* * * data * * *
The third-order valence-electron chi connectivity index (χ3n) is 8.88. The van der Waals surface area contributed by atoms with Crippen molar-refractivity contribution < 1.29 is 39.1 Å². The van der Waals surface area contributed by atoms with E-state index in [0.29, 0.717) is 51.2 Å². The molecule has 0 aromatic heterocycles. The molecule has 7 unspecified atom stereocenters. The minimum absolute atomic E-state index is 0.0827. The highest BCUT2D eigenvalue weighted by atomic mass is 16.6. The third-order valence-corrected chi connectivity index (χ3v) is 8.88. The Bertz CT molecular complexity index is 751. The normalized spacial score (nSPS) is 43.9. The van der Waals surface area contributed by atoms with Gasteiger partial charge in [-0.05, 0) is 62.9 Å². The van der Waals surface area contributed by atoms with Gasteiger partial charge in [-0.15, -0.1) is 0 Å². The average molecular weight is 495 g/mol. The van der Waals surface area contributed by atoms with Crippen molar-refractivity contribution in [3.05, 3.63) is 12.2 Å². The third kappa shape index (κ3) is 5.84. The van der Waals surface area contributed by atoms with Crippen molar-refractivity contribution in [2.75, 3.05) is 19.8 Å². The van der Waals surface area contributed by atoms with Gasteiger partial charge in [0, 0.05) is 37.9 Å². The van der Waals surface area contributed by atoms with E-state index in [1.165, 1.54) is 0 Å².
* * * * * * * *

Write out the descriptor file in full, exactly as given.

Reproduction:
The third-order valence-electron chi connectivity index (χ3n) is 8.88. The van der Waals surface area contributed by atoms with Crippen molar-refractivity contribution < 1.29 is 39.1 Å². The van der Waals surface area contributed by atoms with E-state index in [0.29, 0.717) is 51.2 Å². The molecule has 0 aromatic heterocycles. The molecule has 7 unspecified atom stereocenters. The minimum absolute atomic E-state index is 0.0827. The highest BCUT2D eigenvalue weighted by atomic mass is 16.6. The third-order valence-corrected chi connectivity index (χ3v) is 8.88. The Bertz CT molecular complexity index is 751. The normalized spacial score (nSPS) is 43.9. The van der Waals surface area contributed by atoms with Gasteiger partial charge in [-0.05, 0) is 62.9 Å². The van der Waals surface area contributed by atoms with Gasteiger partial charge in [-0.15, -0.1) is 0 Å². The average molecular weight is 495 g/mol. The van der Waals surface area contributed by atoms with Crippen molar-refractivity contribution in [3.05, 3.63) is 12.2 Å². The third kappa shape index (κ3) is 5.84. The van der Waals surface area contributed by atoms with Crippen molar-refractivity contribution in [2.75, 3.05) is 19.8 Å². The van der Waals surface area contributed by atoms with Gasteiger partial charge in [0, 0.05) is 37.9 Å². The van der Waals surface area contributed by atoms with E-state index in [1.165, 1.54) is 0 Å².